Commentary

May 3, 2013

Happily coexisting with wildlife in the desert

Spring season wildlife issues to know about on Fort Irwin

 

Sidewinder rattlesnake

Wildlife activity at the National Training Center and Fort Irwin is increasing as winter has transitioned into spring.

Near the end of March, reptiles within the Mojave Desert emerged from winter dormancy. Most reptiles at Fort Irwin pose no threat to human safety and the only snakes in California considered dangerous to humans are rattlesnakes. All rattlesnakes have a rattle at the end of their tails and triangular heads, which are noticeably larger than the neck. In contrast, the 13 species of non-venomous snakes at Fort Irwin have tapered tails with heads about the same width as the neck.

Fewer than 20 rattlesnake bites have been reported since the inception of the NTC in 1979. The risk of rattlesnake bites is extremely low when considering nearly five million Soldiers, contractors, and federal civilians have passed through the NTC. Most snake bites occur when untrained individuals attempt to capture or kill the snake or do not follow safety precautions. In general, snakes only bite when they feel threatened and will often retreat into the desert when left alone. However, a rattlesnake in or near a building is a legitimate safety concern.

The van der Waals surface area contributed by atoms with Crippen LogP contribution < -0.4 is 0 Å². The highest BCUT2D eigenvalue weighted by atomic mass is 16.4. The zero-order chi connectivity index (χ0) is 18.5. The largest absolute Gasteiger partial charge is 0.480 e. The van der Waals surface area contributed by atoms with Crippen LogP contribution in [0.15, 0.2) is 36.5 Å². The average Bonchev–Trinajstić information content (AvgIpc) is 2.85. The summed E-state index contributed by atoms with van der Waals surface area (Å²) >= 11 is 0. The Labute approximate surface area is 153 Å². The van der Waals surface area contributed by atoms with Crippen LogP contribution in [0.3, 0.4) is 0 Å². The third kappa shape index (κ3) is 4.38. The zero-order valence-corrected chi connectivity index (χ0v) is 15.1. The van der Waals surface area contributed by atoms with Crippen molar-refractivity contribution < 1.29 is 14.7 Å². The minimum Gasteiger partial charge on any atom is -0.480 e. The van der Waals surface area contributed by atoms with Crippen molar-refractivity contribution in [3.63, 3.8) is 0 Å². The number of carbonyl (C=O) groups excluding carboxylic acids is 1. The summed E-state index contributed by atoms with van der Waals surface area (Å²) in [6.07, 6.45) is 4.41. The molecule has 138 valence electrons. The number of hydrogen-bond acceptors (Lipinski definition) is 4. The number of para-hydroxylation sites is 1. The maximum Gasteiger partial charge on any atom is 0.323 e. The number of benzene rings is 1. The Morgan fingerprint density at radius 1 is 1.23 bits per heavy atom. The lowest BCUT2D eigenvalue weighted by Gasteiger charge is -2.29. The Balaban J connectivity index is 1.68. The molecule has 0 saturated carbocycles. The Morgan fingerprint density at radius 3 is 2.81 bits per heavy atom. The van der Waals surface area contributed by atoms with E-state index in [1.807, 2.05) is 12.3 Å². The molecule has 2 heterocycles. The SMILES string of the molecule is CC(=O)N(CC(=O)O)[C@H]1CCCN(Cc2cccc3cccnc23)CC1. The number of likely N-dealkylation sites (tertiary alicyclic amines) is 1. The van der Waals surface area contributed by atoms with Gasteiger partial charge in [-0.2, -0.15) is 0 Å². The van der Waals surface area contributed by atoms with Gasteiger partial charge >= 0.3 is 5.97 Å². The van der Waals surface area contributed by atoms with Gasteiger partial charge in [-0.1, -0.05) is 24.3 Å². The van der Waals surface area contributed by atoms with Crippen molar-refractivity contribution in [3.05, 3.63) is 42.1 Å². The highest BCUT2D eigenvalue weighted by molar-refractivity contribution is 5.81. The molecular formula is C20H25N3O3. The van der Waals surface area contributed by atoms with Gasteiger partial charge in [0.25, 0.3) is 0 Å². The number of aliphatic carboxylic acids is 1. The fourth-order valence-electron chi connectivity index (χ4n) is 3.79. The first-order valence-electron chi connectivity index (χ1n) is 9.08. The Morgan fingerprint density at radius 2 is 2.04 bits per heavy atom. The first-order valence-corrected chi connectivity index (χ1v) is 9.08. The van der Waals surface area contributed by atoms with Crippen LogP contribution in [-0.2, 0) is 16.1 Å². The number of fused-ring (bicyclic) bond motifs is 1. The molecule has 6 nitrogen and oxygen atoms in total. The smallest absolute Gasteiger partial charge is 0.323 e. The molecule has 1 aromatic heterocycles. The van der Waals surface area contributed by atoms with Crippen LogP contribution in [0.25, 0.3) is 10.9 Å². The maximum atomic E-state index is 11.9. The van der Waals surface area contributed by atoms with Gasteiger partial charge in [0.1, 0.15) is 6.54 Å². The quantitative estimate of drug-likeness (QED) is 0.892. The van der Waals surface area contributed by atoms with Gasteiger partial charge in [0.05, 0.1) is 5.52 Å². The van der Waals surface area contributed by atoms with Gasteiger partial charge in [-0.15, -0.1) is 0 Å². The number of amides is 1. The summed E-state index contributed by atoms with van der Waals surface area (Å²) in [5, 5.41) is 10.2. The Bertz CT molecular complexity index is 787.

Springtime is also a busy period for birds. The breeding season for many birds in the Mojave peaks in spring but nesting continues throughout the summer. Most native birds in the Mojave build open cup nests. However, a common non-native species, the European starling, nests inside cavities. They are particularly fond of attic vents found on houses. Residents should make sure protective screening is in place on attic vents during the spring breeding period. If not, you will likely get a noisy, messy starling nesting in your attic. Once you have an attic nest, coordination between DPW Environmental, All-Pro Pest Control, and Pinnacle Housing is required to remove the nest before vents can be re-screened.